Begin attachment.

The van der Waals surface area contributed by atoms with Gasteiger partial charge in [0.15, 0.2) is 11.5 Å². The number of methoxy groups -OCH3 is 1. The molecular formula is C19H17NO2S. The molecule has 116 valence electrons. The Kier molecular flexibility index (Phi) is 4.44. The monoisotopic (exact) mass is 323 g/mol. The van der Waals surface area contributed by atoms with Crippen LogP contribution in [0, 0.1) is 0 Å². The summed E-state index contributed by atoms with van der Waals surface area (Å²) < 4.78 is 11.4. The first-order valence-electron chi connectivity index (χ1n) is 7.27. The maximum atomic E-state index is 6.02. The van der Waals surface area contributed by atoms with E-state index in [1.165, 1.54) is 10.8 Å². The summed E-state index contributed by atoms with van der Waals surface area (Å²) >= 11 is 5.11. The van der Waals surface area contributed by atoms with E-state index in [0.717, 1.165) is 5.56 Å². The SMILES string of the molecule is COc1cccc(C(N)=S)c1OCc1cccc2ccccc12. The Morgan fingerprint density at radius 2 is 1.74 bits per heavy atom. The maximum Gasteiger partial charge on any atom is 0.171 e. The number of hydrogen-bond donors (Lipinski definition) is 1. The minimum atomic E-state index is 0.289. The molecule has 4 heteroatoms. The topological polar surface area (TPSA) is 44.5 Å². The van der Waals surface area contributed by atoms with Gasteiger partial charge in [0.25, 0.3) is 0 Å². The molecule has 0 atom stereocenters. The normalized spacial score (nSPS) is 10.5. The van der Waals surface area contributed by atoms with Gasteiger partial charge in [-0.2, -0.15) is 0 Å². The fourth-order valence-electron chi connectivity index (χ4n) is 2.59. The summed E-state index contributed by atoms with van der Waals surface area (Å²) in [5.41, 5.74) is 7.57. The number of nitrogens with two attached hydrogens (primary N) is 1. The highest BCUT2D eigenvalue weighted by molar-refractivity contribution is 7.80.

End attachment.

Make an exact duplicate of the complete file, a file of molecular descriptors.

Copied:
The van der Waals surface area contributed by atoms with Gasteiger partial charge in [0.15, 0.2) is 11.5 Å². The number of methoxy groups -OCH3 is 1. The molecular formula is C19H17NO2S. The molecule has 116 valence electrons. The Kier molecular flexibility index (Phi) is 4.44. The monoisotopic (exact) mass is 323 g/mol. The van der Waals surface area contributed by atoms with Crippen LogP contribution in [0, 0.1) is 0 Å². The summed E-state index contributed by atoms with van der Waals surface area (Å²) < 4.78 is 11.4. The first-order valence-electron chi connectivity index (χ1n) is 7.27. The maximum atomic E-state index is 6.02. The van der Waals surface area contributed by atoms with E-state index in [1.165, 1.54) is 10.8 Å². The summed E-state index contributed by atoms with van der Waals surface area (Å²) >= 11 is 5.11. The van der Waals surface area contributed by atoms with E-state index in [0.717, 1.165) is 5.56 Å². The SMILES string of the molecule is COc1cccc(C(N)=S)c1OCc1cccc2ccccc12. The Morgan fingerprint density at radius 2 is 1.74 bits per heavy atom. The maximum Gasteiger partial charge on any atom is 0.171 e. The number of hydrogen-bond donors (Lipinski definition) is 1. The minimum atomic E-state index is 0.289. The molecule has 4 heteroatoms. The topological polar surface area (TPSA) is 44.5 Å². The van der Waals surface area contributed by atoms with Gasteiger partial charge in [0.25, 0.3) is 0 Å². The molecule has 0 atom stereocenters. The normalized spacial score (nSPS) is 10.5. The van der Waals surface area contributed by atoms with Gasteiger partial charge in [-0.2, -0.15) is 0 Å². The fourth-order valence-electron chi connectivity index (χ4n) is 2.59. The summed E-state index contributed by atoms with van der Waals surface area (Å²) in [5.41, 5.74) is 7.57. The number of nitrogens with two attached hydrogens (primary N) is 1. The highest BCUT2D eigenvalue weighted by molar-refractivity contribution is 7.80.